Culinary medicine program gives future doctors hands-on skills to help patients eat better

Culinary medicine program gives future doctors hands-on skills to help patients eat better

UofL’s Eat 2B Well provides in-the-kitchen instruction to guide medical students in improving health with food
Culinary medicine program gives future doctors hands-on skills to help patients eat better

Eat 2B Well

A doctor, a dietitian and a chef walk into a kitchen …

No joke. They are there to teach medical students about choosing and preparing food that will sustain their own health as well as give them the tools to talk about food realistically with their patients.

The Eat 2B Well culinary medicine program is a new eight-week elective for students at the University of Louisville School of Medicine designed to help future physicians understand the challenges their patients face in obtaining, selecting and preparing foods. Eat 2B Well was conceptualized by Toni Ganzel, M.D., M.B.A., dean of the school of medicine, Jon Klein, M.D., Ph.D., vice dean for research, and Karan Chavis, the dean’s chief of staff. UofL nutritionist Diana Pantalos, Ph.D., R.D.N., developed the curricular content. Eat 2B Well was modeled on The Goldring Center for Culinary Medicine at Tulane University, developed by Timothy Harlan, M.D.

With increasing evidence that a poor diet causes or exacerbates many chronic diseases, it is more important than ever for physicians to help their patients eat well. However, physicians traditionally learn about nutrition in terms of science and clinical impact, which doesn’t always translate to helping patients eat better. Eat 2B Well is aimed at helping future doctors understand the issues their patients face in terms of resources, time and food preparation skills.

“Many of the chronic health problems that burden the Commonwealth, such as obesity, diabetes and cardiovascular disease, can be prevented through good nutrition. The goal of Eat 2B Well is to equip UofL medical students with the real-world practical knowledge of nutrition and healthy cooking so that they can best help their future patients,” Klein said.

Each Eat 2B Well class includes instruction on practical nutrition, disease association, and food preparation from a team that includes a registered dietitian/nutritionist, a professional chef and a member of the medical school faculty. Local chefs, including Anoosh Shariat of Anoosh Bistro and Noosh Nosh, Kathy Douglas of the Fresh Chef Experience and Bobby Benjamin of Butchertown Grocery provide instruction for the food preparation portion of the class.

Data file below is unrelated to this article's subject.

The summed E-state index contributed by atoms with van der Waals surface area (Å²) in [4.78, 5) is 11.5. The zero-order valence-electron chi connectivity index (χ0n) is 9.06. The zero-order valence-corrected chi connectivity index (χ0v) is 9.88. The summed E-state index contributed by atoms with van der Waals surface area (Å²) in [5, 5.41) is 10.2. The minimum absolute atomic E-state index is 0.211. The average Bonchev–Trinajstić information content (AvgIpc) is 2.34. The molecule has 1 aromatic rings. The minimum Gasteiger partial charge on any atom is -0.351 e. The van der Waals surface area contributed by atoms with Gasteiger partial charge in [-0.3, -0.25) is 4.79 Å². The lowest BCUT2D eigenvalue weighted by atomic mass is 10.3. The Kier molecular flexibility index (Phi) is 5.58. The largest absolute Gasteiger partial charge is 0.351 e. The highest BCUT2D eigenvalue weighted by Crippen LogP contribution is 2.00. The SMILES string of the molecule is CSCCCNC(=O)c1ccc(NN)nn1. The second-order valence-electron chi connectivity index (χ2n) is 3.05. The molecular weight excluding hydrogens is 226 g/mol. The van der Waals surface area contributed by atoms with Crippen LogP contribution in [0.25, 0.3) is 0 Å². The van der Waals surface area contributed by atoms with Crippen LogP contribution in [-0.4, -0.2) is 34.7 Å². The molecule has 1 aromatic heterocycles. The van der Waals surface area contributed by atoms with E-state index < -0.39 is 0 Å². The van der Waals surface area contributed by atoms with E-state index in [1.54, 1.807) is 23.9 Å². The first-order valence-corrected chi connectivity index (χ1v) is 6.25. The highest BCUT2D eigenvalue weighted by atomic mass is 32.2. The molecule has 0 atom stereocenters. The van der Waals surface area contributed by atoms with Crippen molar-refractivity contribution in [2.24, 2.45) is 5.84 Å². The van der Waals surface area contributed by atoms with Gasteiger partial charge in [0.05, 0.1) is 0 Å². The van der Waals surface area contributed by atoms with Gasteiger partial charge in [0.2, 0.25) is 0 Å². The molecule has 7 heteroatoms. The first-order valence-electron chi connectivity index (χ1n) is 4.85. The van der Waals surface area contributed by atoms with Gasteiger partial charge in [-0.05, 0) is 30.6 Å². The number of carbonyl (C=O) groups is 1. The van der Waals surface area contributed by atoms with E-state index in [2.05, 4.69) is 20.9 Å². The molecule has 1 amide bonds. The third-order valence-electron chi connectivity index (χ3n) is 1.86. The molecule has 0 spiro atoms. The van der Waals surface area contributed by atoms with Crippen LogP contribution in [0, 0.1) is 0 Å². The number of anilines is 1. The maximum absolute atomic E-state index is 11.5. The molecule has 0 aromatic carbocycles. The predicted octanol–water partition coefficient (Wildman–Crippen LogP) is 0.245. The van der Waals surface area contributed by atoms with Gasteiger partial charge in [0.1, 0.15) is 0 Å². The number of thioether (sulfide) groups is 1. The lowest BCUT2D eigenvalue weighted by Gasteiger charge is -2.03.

Joining the medical students in the classes are students from the culinary track of YouthBuild Louisville, an education, job training and leadership program for low-income young adults ages 18-24.Classes include discussion of issues associated with food insecurity and the health problems resulting from poor nutrition. Class groups will then prepare meals utilizing cost-conscious ingredients readily available at grocery stores and markets in West Louisville, and prepared with equipment available in low-income homes.

“To talk comfortably about food, medical professionals need to be respectful of individuals’ food cultures, to understand how complex social factors influence food habits and to have hands-on experience preparing food themselves,” Pantalos said.

In the near future, organizers are planning to extend the program to include community engagement activities, providing at-risk families with food preparation education.

Whole Foods Market is providing food for the classes, which take place at Cooking at Millie’s, 340 W. Chestnut St. Additional sponsors include Gordon Food Service (GFS) and Save-A-Lot Grocery. New Roots, Inc. and the Sullivan University and Jefferson Community and Technical College culinary arts programs have provided logistical support.

 

Celebrity Chefs:

Eneitra Beattie, Brown Forman Corporation, Bourbon Street Café

Bobby Benjamin, Butchertown Grocery

Kathy Douglas, Fresh Chef Experience

Tina Lee, Fresh Stop Market, Dare to Care

Lorita Rowlett, Fresh Stop Market

Anoosh Shariat, Anoosh Bistro, Noosh Nosh

Gabe Sowder, Wiltshire Pantry

Andrea Wells, Farm to Baby Louisville

 

More about The Goldring Center for Culinary Medicine

Developed in 2012 by Timothy Harlan, M.D., at Tulane University, The Goldring Center for Culinary Medicine is directed by Chef Leah Sarris. Support for the center includes a director for research and development and the Teaching Kitchen Medical Student Club, which coordinates community outreach, medical student service learning and children’s programming.